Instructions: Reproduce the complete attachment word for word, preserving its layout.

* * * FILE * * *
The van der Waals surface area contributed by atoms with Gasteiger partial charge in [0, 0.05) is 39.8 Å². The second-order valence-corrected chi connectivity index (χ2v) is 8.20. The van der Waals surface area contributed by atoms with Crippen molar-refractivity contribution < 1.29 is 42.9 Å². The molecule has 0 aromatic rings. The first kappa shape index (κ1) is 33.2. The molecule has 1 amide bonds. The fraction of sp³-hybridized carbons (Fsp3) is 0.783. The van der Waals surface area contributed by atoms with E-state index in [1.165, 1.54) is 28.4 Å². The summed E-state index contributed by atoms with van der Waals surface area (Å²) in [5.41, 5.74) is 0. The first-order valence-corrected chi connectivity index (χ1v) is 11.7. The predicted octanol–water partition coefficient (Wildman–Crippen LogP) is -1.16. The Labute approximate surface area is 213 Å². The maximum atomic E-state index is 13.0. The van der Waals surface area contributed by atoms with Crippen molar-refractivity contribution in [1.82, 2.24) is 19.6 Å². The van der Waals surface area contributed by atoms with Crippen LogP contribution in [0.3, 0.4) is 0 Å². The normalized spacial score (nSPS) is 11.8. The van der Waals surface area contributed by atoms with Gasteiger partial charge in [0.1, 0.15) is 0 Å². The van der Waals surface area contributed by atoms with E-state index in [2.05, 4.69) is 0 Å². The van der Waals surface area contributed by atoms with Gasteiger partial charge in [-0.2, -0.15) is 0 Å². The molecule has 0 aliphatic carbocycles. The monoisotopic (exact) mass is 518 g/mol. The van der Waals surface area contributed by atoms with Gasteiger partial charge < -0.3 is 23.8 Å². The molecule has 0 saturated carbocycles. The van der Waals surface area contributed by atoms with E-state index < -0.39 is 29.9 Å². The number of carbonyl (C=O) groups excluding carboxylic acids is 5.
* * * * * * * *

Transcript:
The van der Waals surface area contributed by atoms with Gasteiger partial charge in [0, 0.05) is 39.8 Å². The second-order valence-corrected chi connectivity index (χ2v) is 8.20. The van der Waals surface area contributed by atoms with Crippen molar-refractivity contribution < 1.29 is 42.9 Å². The molecule has 0 aromatic rings. The first kappa shape index (κ1) is 33.2. The molecule has 1 amide bonds. The fraction of sp³-hybridized carbons (Fsp3) is 0.783. The van der Waals surface area contributed by atoms with E-state index in [1.165, 1.54) is 28.4 Å². The summed E-state index contributed by atoms with van der Waals surface area (Å²) in [5.41, 5.74) is 0. The first-order valence-corrected chi connectivity index (χ1v) is 11.7. The predicted octanol–water partition coefficient (Wildman–Crippen LogP) is -1.16. The Labute approximate surface area is 213 Å². The maximum atomic E-state index is 13.0. The van der Waals surface area contributed by atoms with Crippen molar-refractivity contribution in [1.82, 2.24) is 19.6 Å². The van der Waals surface area contributed by atoms with Crippen LogP contribution in [0.3, 0.4) is 0 Å². The normalized spacial score (nSPS) is 11.8. The van der Waals surface area contributed by atoms with Gasteiger partial charge in [0.1, 0.15) is 0 Å². The van der Waals surface area contributed by atoms with E-state index in [2.05, 4.69) is 0 Å². The van der Waals surface area contributed by atoms with Gasteiger partial charge in [-0.2, -0.15) is 0 Å². The molecule has 0 aliphatic carbocycles. The monoisotopic (exact) mass is 518 g/mol. The van der Waals surface area contributed by atoms with Gasteiger partial charge < -0.3 is 23.8 Å². The molecule has 0 saturated carbocycles. The van der Waals surface area contributed by atoms with E-state index < -0.39 is 29.9 Å². The number of carbonyl (C=O) groups excluding carboxylic acids is 5.